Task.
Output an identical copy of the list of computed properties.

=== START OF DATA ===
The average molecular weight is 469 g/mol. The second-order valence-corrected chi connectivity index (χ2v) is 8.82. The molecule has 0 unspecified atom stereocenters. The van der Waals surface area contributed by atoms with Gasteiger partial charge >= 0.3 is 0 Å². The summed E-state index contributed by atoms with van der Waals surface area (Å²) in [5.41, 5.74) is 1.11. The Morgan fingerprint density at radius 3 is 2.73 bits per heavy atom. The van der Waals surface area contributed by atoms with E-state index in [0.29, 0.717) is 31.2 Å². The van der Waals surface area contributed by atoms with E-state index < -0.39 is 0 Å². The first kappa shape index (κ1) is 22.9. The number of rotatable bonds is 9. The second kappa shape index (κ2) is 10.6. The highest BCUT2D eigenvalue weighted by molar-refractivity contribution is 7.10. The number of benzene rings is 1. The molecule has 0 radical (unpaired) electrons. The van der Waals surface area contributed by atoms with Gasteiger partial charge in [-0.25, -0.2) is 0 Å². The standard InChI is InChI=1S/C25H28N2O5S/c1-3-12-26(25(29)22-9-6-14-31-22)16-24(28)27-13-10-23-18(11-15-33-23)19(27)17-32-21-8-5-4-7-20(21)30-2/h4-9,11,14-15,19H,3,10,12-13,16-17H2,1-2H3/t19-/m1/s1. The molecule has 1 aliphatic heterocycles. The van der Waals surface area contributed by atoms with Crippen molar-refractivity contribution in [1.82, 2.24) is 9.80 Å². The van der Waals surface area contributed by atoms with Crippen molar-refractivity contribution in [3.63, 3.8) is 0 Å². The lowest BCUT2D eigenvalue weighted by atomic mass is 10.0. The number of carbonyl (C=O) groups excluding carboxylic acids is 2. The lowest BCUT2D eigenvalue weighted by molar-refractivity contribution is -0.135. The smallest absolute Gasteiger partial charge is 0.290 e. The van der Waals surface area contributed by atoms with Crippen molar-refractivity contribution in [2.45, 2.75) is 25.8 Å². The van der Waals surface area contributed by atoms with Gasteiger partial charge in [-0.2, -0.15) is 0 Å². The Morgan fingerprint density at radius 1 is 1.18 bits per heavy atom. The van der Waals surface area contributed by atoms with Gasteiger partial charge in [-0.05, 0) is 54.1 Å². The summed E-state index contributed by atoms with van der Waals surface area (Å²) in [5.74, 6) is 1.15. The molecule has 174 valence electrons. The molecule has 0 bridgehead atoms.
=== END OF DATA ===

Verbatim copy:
The average molecular weight is 469 g/mol. The second-order valence-corrected chi connectivity index (χ2v) is 8.82. The molecule has 0 unspecified atom stereocenters. The van der Waals surface area contributed by atoms with Gasteiger partial charge >= 0.3 is 0 Å². The summed E-state index contributed by atoms with van der Waals surface area (Å²) in [5.41, 5.74) is 1.11. The Morgan fingerprint density at radius 3 is 2.73 bits per heavy atom. The van der Waals surface area contributed by atoms with E-state index in [0.29, 0.717) is 31.2 Å². The van der Waals surface area contributed by atoms with E-state index < -0.39 is 0 Å². The first kappa shape index (κ1) is 22.9. The number of rotatable bonds is 9. The second kappa shape index (κ2) is 10.6. The highest BCUT2D eigenvalue weighted by molar-refractivity contribution is 7.10. The number of benzene rings is 1. The molecule has 0 radical (unpaired) electrons. The van der Waals surface area contributed by atoms with Gasteiger partial charge in [-0.25, -0.2) is 0 Å². The standard InChI is InChI=1S/C25H28N2O5S/c1-3-12-26(25(29)22-9-6-14-31-22)16-24(28)27-13-10-23-18(11-15-33-23)19(27)17-32-21-8-5-4-7-20(21)30-2/h4-9,11,14-15,19H,3,10,12-13,16-17H2,1-2H3/t19-/m1/s1. The molecule has 1 aliphatic heterocycles. The van der Waals surface area contributed by atoms with Crippen molar-refractivity contribution in [1.82, 2.24) is 9.80 Å². The van der Waals surface area contributed by atoms with Crippen molar-refractivity contribution in [3.63, 3.8) is 0 Å². The lowest BCUT2D eigenvalue weighted by atomic mass is 10.0. The number of carbonyl (C=O) groups excluding carboxylic acids is 2. The lowest BCUT2D eigenvalue weighted by molar-refractivity contribution is -0.135. The smallest absolute Gasteiger partial charge is 0.290 e. The van der Waals surface area contributed by atoms with Crippen molar-refractivity contribution in [2.45, 2.75) is 25.8 Å². The van der Waals surface area contributed by atoms with Gasteiger partial charge in [-0.2, -0.15) is 0 Å². The Morgan fingerprint density at radius 1 is 1.18 bits per heavy atom. The van der Waals surface area contributed by atoms with Gasteiger partial charge in [-0.05, 0) is 54.1 Å². The summed E-state index contributed by atoms with van der Waals surface area (Å²) in [5.74, 6) is 1.15. The molecule has 174 valence electrons. The molecule has 0 bridgehead atoms.